In the­ory, any of the 20 peo­ple in here on race week­ends can press a but­ton and com­mu­ni­cate di­rectly with the driver, but team pro­to­col dic­tates that any re­quests must go through the race en­gi­neer on the pit wall. The data trans­mis­sion rates are in­cred­i­ble. “We use Tata sub­sea fi­bre-op­tic ca­bles to carry the data,” ex­plains our guide. “We’re al­most live. We’re 0.1 sec­onds from any race in the world, ex­cept for Aus­tralia. That sig­nal takes 0.4 sec­onds to ar­rive.” So much for the NBN. Ev­ery time the car passes the pits, it wire­lessly hands over gi­ga­bytes of data that then comes stream­ing into Brackley, 115km north-west of London, in less time than it takes to blink. There’s a cer­tain ex­ac­ti­tude to the en­gi­neers here. Woe be­tide any­one over­heard calling the 0.1sec de­layed trans­mis­sion a live stream.

The Brackley site is a legacy of the days of the old Adrian Rey­nard works. The Mercedes F1 team can trace its lin­eage from Tyrell to BAR to Honda to Brawn GP and then, in 2010, to the three-pointed star. It’s fair to say that the bud­gets have stepped up a bit since the vir­tu­ally pen­ni­less Brawn GP days. “Red Bull cer­tainly missed a trick in 2009,” laughs our guide. “We had such lit­tle money as Brawn GP that had they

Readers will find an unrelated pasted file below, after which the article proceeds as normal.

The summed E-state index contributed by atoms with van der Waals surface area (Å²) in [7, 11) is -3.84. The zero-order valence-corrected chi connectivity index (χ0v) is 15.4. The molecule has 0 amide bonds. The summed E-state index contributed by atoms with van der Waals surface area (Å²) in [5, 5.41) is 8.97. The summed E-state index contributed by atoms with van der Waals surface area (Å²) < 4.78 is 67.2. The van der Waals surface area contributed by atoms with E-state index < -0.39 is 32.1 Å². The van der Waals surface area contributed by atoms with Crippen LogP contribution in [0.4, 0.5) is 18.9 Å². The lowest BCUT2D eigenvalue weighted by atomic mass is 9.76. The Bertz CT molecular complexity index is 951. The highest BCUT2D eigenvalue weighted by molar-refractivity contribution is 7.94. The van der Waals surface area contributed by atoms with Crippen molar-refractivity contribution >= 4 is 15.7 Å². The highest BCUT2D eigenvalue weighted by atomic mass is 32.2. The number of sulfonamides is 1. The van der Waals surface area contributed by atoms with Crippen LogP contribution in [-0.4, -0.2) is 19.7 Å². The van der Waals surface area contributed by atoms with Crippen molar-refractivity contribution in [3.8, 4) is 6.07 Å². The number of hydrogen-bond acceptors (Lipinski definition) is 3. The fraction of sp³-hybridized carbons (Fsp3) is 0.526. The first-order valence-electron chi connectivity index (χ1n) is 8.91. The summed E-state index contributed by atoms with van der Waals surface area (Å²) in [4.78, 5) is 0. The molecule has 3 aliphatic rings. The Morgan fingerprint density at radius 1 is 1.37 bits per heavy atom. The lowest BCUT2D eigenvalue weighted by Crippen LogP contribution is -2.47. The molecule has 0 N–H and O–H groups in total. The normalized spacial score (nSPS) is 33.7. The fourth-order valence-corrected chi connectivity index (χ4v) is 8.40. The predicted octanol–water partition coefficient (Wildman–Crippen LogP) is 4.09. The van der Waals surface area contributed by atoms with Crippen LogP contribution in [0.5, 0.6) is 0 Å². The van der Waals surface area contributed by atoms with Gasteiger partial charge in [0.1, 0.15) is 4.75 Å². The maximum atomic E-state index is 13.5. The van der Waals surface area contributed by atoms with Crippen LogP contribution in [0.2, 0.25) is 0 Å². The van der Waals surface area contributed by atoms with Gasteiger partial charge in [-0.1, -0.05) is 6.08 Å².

just bumped a few front wings off in free practice, we wouldn’t have had the fund­ing to have re­placed them. They’d have taken the ti­tle.” Things have cer­tainly changed since then, as ev­i­denced by one de­signer telling us: “We en­gi­neer based on need, not bud­get.” Imag­ine how galling that must sound to Haas or Rac­ing Point.

The wind tun­nel on site was orig­i­nally de­vel­oped by Honda and fea­tures a 2.2-megawatt fan that’s so pow­er­ful that it’s seis­mi­cally iso­lated on a sprung con­crete block. With­out it, the rest of the com­plex shakes when the tun­nel’s in use. Although a full-sized car can fit in the tun­nel, FIA rules limit teams to a 60 per­cent scaled model on the grounds of cost. Wind tun­nels are hugely ex­pen­sive and even Fer­rari uses the old Toy­ota tun­nel in Cologne, along with Mclaren and, un­til this week, Rac­ing Point, who now buy time at Brackley.